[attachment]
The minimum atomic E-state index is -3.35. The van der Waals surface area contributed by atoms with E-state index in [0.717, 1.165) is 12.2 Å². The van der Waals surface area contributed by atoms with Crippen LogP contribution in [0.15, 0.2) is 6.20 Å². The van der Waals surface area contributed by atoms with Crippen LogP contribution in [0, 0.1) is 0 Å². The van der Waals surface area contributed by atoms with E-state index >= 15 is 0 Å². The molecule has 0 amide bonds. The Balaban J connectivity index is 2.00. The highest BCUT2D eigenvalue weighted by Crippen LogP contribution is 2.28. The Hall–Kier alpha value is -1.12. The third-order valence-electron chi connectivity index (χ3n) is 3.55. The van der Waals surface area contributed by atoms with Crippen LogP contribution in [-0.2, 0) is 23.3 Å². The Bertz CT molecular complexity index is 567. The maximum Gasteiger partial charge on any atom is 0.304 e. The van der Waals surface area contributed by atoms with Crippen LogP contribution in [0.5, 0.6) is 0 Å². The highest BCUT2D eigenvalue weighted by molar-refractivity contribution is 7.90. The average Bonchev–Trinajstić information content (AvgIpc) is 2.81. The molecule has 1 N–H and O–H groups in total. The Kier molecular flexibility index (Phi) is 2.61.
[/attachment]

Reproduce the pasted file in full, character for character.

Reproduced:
The minimum atomic E-state index is -3.35. The van der Waals surface area contributed by atoms with E-state index in [0.717, 1.165) is 12.2 Å². The van der Waals surface area contributed by atoms with Crippen LogP contribution in [0.15, 0.2) is 6.20 Å². The van der Waals surface area contributed by atoms with Crippen LogP contribution in [0, 0.1) is 0 Å². The van der Waals surface area contributed by atoms with E-state index >= 15 is 0 Å². The molecule has 0 amide bonds. The Balaban J connectivity index is 2.00. The highest BCUT2D eigenvalue weighted by Crippen LogP contribution is 2.28. The Hall–Kier alpha value is -1.12. The third-order valence-electron chi connectivity index (χ3n) is 3.55. The van der Waals surface area contributed by atoms with Crippen LogP contribution in [-0.2, 0) is 23.3 Å². The Bertz CT molecular complexity index is 567. The maximum Gasteiger partial charge on any atom is 0.304 e. The van der Waals surface area contributed by atoms with Crippen LogP contribution in [0.5, 0.6) is 0 Å². The highest BCUT2D eigenvalue weighted by molar-refractivity contribution is 7.90. The average Bonchev–Trinajstić information content (AvgIpc) is 2.81. The molecule has 1 N–H and O–H groups in total. The Kier molecular flexibility index (Phi) is 2.61.